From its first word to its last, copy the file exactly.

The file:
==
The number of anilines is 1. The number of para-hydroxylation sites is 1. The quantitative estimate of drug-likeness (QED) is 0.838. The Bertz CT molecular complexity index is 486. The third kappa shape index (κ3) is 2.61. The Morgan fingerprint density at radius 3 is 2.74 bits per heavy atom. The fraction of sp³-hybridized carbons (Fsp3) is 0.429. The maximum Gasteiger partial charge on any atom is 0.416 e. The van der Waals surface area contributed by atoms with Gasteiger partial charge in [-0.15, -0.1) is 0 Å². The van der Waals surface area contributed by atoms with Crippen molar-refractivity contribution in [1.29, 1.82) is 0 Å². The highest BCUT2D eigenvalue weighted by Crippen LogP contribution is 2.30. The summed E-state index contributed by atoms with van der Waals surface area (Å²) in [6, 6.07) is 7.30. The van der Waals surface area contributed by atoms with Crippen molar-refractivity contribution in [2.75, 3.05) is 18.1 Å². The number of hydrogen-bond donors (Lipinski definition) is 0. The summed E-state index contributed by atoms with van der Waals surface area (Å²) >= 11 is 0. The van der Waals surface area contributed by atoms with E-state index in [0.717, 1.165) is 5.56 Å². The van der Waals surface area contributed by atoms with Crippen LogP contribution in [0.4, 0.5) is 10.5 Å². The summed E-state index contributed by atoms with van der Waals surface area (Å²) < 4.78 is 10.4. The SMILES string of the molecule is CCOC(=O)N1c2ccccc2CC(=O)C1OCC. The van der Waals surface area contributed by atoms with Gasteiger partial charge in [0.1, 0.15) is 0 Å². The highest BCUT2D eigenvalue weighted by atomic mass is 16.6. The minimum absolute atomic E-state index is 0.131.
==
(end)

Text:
The number of anilines is 1. The number of para-hydroxylation sites is 1. The quantitative estimate of drug-likeness (QED) is 0.838. The Bertz CT molecular complexity index is 486. The third kappa shape index (κ3) is 2.61. The Morgan fingerprint density at radius 3 is 2.74 bits per heavy atom. The fraction of sp³-hybridized carbons (Fsp3) is 0.429. The maximum Gasteiger partial charge on any atom is 0.416 e. The van der Waals surface area contributed by atoms with Gasteiger partial charge in [-0.15, -0.1) is 0 Å². The van der Waals surface area contributed by atoms with Crippen molar-refractivity contribution in [1.29, 1.82) is 0 Å². The highest BCUT2D eigenvalue weighted by Crippen LogP contribution is 2.30. The summed E-state index contributed by atoms with van der Waals surface area (Å²) in [6, 6.07) is 7.30. The van der Waals surface area contributed by atoms with Crippen molar-refractivity contribution in [2.75, 3.05) is 18.1 Å². The number of hydrogen-bond donors (Lipinski definition) is 0. The summed E-state index contributed by atoms with van der Waals surface area (Å²) >= 11 is 0. The van der Waals surface area contributed by atoms with E-state index in [0.717, 1.165) is 5.56 Å². The van der Waals surface area contributed by atoms with Crippen LogP contribution in [0.4, 0.5) is 10.5 Å². The summed E-state index contributed by atoms with van der Waals surface area (Å²) < 4.78 is 10.4. The SMILES string of the molecule is CCOC(=O)N1c2ccccc2CC(=O)C1OCC. The van der Waals surface area contributed by atoms with Gasteiger partial charge in [0.1, 0.15) is 0 Å². The highest BCUT2D eigenvalue weighted by atomic mass is 16.6. The minimum absolute atomic E-state index is 0.131.